So I actually speak (much) better Danish than I understand, which was also quite frustrating because I get into these situations where I am actually able to speak quite a bit of Danish, but then be completely at a loss when they answer me in their normal (incredibly fast and slightly swallowed) way. I might have brought it on myself by not having a television – and hence not watching Danish TV – but I also blame it on the ‘muddy’ way in which Danes pronounce their language… (according to Danish linguist Ruben Schachtenhaufen!)

Keep on going…
So I sometimes did feel like I would never understand spoken Danish, but now I’m starting to feel better about it. I’m now in the fifth module at language school, so I’m not there yet. But my listening skills are starting to catch up, and I can have long conversations in Danish (though not about too complex topics such as politics, and only with one person at a time!). It is funny how you can have the feeling that you are not progressing at all, yet then all of a sudden make a jump and realise you just had a four hour conversation with a friend about many different topics!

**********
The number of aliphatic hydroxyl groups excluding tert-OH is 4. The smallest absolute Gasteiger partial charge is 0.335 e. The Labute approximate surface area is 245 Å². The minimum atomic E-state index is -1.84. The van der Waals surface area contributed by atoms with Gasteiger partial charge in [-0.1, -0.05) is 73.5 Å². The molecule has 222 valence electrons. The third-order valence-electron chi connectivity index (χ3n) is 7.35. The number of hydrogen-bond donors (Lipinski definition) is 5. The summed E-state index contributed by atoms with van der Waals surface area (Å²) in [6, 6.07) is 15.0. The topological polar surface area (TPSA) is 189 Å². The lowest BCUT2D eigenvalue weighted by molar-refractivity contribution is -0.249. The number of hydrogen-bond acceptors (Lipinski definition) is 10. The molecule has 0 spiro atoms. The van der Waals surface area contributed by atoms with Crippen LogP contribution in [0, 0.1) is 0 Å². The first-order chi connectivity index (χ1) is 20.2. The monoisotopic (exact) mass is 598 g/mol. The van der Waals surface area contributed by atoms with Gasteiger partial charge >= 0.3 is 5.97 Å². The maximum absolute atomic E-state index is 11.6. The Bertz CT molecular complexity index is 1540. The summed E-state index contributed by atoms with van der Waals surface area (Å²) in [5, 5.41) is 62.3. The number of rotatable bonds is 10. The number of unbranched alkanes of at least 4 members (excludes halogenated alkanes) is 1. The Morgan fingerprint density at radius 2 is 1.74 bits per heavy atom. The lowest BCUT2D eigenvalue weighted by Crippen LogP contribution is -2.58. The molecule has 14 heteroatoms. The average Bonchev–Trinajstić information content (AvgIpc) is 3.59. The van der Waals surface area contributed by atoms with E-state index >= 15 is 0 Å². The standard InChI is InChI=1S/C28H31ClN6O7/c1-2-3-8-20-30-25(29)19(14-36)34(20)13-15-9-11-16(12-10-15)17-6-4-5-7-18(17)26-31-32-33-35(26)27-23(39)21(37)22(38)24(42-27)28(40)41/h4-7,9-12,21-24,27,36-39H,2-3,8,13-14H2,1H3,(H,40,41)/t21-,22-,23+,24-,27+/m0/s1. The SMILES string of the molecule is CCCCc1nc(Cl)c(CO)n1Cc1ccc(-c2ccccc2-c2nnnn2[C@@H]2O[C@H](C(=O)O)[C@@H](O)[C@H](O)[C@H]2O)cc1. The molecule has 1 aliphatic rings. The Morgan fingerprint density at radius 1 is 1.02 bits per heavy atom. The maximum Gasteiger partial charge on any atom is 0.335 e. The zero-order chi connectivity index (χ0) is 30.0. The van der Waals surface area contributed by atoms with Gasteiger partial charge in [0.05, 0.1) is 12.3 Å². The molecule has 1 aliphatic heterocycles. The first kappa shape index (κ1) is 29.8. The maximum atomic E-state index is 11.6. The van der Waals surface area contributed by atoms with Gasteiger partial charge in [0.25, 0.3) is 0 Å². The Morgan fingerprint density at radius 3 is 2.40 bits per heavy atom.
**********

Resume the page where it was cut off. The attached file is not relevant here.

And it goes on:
Photo by Doug Haslam via Flickr.

Highlights from the Families in Global Transition conference

This year the Families in Global Transition conference moved across the pond for the first time. Since it now took place in Amsterdam, I was very happy I could finally join in what became a very moving conference, with many personal stories being shared. Here, I share some of my highlights of this conference.

Families in Global Transition
As the name of the conference shows, it was all about families who, at some point, have been living abroad. Many of the speakers and attendees were expats this very moment, or had been living abroad at some point in their lives. Many were ATCKs (adult third culture kids) – having spent a significant amount of their developmental years abroad. This is what unified many of the FIGT participants – this shared history of moving across cultures as a kid. And they have many stories to tell…

The need for “adding empathy back in”